Nobody told me about this. Nobody warned me that sometimes parenting could feel like you’d yanked your heart out of your chest, tied it to your arm, and let the world whack it with an axe. Nobody took me aside and said “hey, sometimes, you’ll be sitting on the sidelines, watching them play soccer (or baseball, or even piano), and the intense feelings it will evoke in you will make you want to run away and never watch a soccer game again.” (Okay, so maybe they told me and I didn’t really hear them.)
It catches you by surprise, that intensity of feelings. Every failure they make dredges up your own childhood failings. Every time the rather agressive coach hollers at them because they’re not playing their position or they’re not aggressive enough, you feel it deep in your hidden child-heart. And when the coach sends them into goal, and you know with every fibre of your being, that they are not ready to play goal – not ready to get in front of the ball with any type of bravado on their first game – you sit on the edge of your seat praying the ball will stay on the other side of the field. Then the ball goes in – the star player on the other team kicks it past your daughter – and the failure of your child becomes your own failure. Every mistake you’ve ever made becomes compounded in that one moment and you feel like somehow your own mistakes are manifesting themselves onto your child.
Suddenly, you’re back in the ball diamond at Arden Park, you’re in the outfield, you’ve missed the ball, and the opposing team scores a home run. The mean girl in centre field yells at you for missing the ball, and you’re sure you’re the worst failure on the team. You go home crying at the end of the game, and your mom says you don’t have to go back for the next game, but because you’re more stubborn than that, you’re determined not to let the mean girl win. You go back, and you try again, even though you know you’ll never be the star player on the team and you know there will be more mean girls to point out your failures.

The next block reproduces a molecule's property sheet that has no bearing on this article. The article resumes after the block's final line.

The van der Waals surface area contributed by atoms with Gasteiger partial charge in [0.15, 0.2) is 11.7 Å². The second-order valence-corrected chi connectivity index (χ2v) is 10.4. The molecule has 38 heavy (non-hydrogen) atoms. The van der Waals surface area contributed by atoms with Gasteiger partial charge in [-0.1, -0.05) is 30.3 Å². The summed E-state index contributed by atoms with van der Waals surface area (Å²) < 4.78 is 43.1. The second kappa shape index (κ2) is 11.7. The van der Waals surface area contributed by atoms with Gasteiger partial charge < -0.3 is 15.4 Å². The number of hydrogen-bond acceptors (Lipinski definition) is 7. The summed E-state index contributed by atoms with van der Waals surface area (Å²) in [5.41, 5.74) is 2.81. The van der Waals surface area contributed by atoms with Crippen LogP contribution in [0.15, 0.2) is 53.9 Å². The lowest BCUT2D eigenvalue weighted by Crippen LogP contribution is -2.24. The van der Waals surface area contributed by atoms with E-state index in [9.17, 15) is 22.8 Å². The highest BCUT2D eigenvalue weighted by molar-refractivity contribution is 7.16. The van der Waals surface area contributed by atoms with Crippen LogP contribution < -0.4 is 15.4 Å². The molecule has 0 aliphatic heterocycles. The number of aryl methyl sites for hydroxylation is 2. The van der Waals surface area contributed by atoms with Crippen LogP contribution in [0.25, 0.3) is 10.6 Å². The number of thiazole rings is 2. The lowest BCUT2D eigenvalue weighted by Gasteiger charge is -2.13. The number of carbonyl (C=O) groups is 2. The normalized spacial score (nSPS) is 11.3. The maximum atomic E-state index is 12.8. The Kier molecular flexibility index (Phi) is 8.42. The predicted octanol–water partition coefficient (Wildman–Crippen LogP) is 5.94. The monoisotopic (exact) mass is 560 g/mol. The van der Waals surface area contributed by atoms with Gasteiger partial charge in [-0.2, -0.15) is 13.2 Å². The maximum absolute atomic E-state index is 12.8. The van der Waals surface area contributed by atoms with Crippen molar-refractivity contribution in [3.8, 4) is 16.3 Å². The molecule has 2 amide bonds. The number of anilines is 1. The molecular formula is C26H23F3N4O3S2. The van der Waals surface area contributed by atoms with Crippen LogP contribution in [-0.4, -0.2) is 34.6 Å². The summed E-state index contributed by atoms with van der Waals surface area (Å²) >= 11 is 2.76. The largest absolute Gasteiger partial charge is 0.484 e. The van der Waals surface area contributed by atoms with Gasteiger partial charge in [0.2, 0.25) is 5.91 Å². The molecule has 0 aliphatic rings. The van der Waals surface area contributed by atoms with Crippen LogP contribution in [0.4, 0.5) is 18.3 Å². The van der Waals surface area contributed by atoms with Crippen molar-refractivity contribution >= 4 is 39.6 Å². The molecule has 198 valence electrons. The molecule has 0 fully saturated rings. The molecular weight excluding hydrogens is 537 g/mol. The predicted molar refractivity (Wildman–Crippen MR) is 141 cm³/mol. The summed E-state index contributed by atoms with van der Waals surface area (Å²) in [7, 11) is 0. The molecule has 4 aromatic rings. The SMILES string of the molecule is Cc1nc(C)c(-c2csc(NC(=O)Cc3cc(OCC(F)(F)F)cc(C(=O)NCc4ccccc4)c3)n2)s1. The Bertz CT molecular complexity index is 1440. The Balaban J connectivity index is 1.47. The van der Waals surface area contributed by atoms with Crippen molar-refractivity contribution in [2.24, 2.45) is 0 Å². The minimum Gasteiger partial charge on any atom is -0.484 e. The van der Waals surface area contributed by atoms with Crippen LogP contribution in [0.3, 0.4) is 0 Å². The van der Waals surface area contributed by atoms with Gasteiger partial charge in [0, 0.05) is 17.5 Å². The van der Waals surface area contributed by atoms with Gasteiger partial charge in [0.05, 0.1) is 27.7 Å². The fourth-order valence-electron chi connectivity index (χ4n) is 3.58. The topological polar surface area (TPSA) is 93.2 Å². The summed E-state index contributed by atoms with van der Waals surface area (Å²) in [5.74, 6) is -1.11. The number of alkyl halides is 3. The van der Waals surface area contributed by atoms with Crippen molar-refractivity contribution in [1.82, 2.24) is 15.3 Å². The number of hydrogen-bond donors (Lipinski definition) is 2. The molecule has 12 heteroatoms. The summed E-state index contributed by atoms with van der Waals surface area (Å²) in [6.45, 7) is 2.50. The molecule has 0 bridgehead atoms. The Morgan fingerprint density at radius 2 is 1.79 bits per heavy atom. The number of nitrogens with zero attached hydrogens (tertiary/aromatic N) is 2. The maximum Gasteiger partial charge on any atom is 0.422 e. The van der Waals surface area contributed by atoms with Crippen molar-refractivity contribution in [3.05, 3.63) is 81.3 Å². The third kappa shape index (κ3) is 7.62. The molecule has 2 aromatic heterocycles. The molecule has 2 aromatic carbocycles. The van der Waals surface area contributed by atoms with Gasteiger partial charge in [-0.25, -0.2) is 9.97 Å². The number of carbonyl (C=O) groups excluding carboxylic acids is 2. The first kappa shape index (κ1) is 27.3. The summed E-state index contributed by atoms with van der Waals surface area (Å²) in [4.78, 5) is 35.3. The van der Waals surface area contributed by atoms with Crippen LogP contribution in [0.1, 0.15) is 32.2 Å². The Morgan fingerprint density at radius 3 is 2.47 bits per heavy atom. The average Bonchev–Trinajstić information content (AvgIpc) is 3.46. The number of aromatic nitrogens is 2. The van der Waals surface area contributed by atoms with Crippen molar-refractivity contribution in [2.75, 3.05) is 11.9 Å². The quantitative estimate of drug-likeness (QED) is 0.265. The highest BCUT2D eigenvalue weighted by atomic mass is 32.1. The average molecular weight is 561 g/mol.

And then, thirty years later, when you think you’ve almost grown out of those moments of self-doubt, it all comes back to you like a tsunami wave. You watch them – your children – with such intense love and connection that you feel their hurt almost more deeply than if it had been you standing in that goal, watching the ball fly by. You feel it and you want to fight the tears for them. You want to take the shame you’re sure they’re carrying – shame that they’ve let their teammates down.
I dreaded the car ride home tonight – dreaded her tears and self-doubt, dreaded her proclamation that she would never play soccer again, dreaded the feable attempts I knew I’d have to make to comfort her. But then, she bounded off the field, smiled a half-smile, and said simply “I thought I’d try goal, but I don’t really like it. I don’t think I’ll play goal next time.” That was the end. No tears, no intensity. She’s a trooper, my strong, beautiful, normally intense Nikki.
It’s probably a good thing nobody told me about this. I might have baled out before it began, and then I would have missed the moments of redemption and triumph, when you see their incredible character and strength shine through even their moments of failure, and you know they’ll be alright. Better than alright. You know they’ll be incredible.